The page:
- The dual impact of a higher real rate of inflation and climbing oil prices are a tax on the consumer and will weigh on corporate profit margins, which will be hurt by slowing top-line growth. Importantly, these are occurring at a time in which the consumer's debt load has never been higher based on nearly any measure. As I mentioned earlier, with declining home prices, the burden on maintaining financial net worth has never been more on the shoulders of stock prices, and that's a slippery slope. One might prefer to listen to some of the bullish managers interviewed on CNBC and Bloomberg (and now Fox Business News), who repeatedly defer to dogma in their general statement that "it has never paid to underestimate the American consumer." I prefer to look at some of the more tangible measures regarding the consumer's rocky fundamental position -- for instance, an all-time high in debt service and in the debt load of the consumer and, importantly, the message of the market from the Retail HOLDRs' (RTH) steady demise and the equally steady drop in bond yields -- as a precursor to the obvious slowdown.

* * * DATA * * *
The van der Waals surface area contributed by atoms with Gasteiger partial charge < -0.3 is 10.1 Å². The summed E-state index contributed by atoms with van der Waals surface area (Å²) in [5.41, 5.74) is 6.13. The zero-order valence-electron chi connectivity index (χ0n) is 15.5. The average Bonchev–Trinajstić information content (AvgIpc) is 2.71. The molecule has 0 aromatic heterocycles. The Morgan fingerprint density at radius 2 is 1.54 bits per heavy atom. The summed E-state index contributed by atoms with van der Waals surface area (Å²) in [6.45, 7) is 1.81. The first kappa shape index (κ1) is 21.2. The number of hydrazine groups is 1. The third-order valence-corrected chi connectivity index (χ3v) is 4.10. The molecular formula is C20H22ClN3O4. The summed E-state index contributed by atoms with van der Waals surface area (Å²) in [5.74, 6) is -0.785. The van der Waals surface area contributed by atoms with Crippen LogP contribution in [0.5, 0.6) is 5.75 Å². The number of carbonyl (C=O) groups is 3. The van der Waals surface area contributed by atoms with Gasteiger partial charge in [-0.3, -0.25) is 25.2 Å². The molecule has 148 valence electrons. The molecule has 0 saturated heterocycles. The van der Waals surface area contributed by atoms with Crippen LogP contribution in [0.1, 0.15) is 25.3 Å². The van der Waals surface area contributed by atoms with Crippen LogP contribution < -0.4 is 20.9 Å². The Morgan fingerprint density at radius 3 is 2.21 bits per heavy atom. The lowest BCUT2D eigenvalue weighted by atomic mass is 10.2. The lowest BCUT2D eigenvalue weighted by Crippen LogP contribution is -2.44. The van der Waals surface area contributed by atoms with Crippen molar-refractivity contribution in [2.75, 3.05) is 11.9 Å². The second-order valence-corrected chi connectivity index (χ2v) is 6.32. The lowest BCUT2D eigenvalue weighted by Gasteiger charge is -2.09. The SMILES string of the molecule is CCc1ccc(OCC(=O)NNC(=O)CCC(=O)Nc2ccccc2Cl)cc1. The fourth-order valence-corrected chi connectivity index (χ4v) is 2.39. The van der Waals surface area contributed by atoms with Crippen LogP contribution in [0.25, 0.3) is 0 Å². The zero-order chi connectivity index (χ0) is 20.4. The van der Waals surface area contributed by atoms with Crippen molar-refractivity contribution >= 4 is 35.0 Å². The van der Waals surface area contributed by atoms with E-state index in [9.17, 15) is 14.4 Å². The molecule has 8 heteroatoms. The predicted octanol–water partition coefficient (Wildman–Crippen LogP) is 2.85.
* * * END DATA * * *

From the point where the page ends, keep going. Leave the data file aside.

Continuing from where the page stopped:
- The excess capacity in housing holds far-greater economic import than the excess capacity in technology six years ago. Ben Stein wrote yesterday in The New York Times that "there is still a long waiting list for Bentleys in Beverly Hills." Unfortunately, there is no waiting list for low-end Fords or Chevrolets. That's the reason the Democratic Party's message of populism struck a chord in 2006 and is likely to influence the presidential election in 2008. Meager job and income growth and the squeeze on the lower- and middle-income classes at the tail end of a maturing economic cycle bodes especially poorly as the consumer's dependency on asset appreciation (stocks and houses) remains elevated. In the aforementioned Times article titled "The Gloomsayers Should Look Up," my email buddy, Ben Stein, further suggests that the ursine crowd should look up to see that the sky is not falling. By contrast, bears, like myself, suggest that when we look up to the sky, we will see dark clouds and headwinds. (Memo to Ben: $200 billion here, $200 billion there and soon we are talking about a lot of money!)